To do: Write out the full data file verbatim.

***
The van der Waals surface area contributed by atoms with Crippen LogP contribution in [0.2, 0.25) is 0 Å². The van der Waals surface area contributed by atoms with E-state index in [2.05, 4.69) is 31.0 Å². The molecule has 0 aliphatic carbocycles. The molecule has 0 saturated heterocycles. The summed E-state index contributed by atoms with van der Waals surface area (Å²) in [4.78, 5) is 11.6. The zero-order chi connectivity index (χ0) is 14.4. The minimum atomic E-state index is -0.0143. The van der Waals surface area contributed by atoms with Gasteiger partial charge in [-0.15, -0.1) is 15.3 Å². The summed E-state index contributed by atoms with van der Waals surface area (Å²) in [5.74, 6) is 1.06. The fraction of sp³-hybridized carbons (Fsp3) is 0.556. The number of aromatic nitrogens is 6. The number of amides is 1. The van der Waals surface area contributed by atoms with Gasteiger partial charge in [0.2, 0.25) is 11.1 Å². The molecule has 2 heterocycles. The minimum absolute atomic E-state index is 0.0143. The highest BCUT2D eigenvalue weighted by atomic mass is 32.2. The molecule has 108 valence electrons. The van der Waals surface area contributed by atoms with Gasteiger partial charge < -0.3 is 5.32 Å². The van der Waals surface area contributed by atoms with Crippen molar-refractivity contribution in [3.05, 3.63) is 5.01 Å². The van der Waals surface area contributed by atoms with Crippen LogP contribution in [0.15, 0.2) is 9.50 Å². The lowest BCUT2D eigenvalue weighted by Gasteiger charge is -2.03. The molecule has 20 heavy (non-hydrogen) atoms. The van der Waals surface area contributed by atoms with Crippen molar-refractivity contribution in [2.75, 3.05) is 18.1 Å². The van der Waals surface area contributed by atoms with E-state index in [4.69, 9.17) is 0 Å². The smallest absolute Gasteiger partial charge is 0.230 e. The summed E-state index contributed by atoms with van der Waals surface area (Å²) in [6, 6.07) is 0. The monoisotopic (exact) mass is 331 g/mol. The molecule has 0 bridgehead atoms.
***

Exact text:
The van der Waals surface area contributed by atoms with Crippen LogP contribution in [0.2, 0.25) is 0 Å². The van der Waals surface area contributed by atoms with E-state index in [2.05, 4.69) is 31.0 Å². The molecule has 0 aliphatic carbocycles. The molecule has 0 saturated heterocycles. The summed E-state index contributed by atoms with van der Waals surface area (Å²) in [4.78, 5) is 11.6. The zero-order chi connectivity index (χ0) is 14.4. The minimum atomic E-state index is -0.0143. The van der Waals surface area contributed by atoms with Gasteiger partial charge in [-0.15, -0.1) is 15.3 Å². The summed E-state index contributed by atoms with van der Waals surface area (Å²) in [5.74, 6) is 1.06. The fraction of sp³-hybridized carbons (Fsp3) is 0.556. The number of aromatic nitrogens is 6. The number of amides is 1. The van der Waals surface area contributed by atoms with Gasteiger partial charge in [0.2, 0.25) is 11.1 Å². The molecule has 2 heterocycles. The minimum absolute atomic E-state index is 0.0143. The highest BCUT2D eigenvalue weighted by atomic mass is 32.2. The molecule has 108 valence electrons. The van der Waals surface area contributed by atoms with Gasteiger partial charge < -0.3 is 5.32 Å². The van der Waals surface area contributed by atoms with Crippen molar-refractivity contribution in [3.05, 3.63) is 5.01 Å². The van der Waals surface area contributed by atoms with Crippen LogP contribution in [0.15, 0.2) is 9.50 Å². The lowest BCUT2D eigenvalue weighted by Gasteiger charge is -2.03. The molecule has 20 heavy (non-hydrogen) atoms. The van der Waals surface area contributed by atoms with Crippen molar-refractivity contribution in [2.75, 3.05) is 18.1 Å². The van der Waals surface area contributed by atoms with E-state index in [4.69, 9.17) is 0 Å². The smallest absolute Gasteiger partial charge is 0.230 e. The summed E-state index contributed by atoms with van der Waals surface area (Å²) in [6, 6.07) is 0. The monoisotopic (exact) mass is 331 g/mol. The molecule has 0 bridgehead atoms.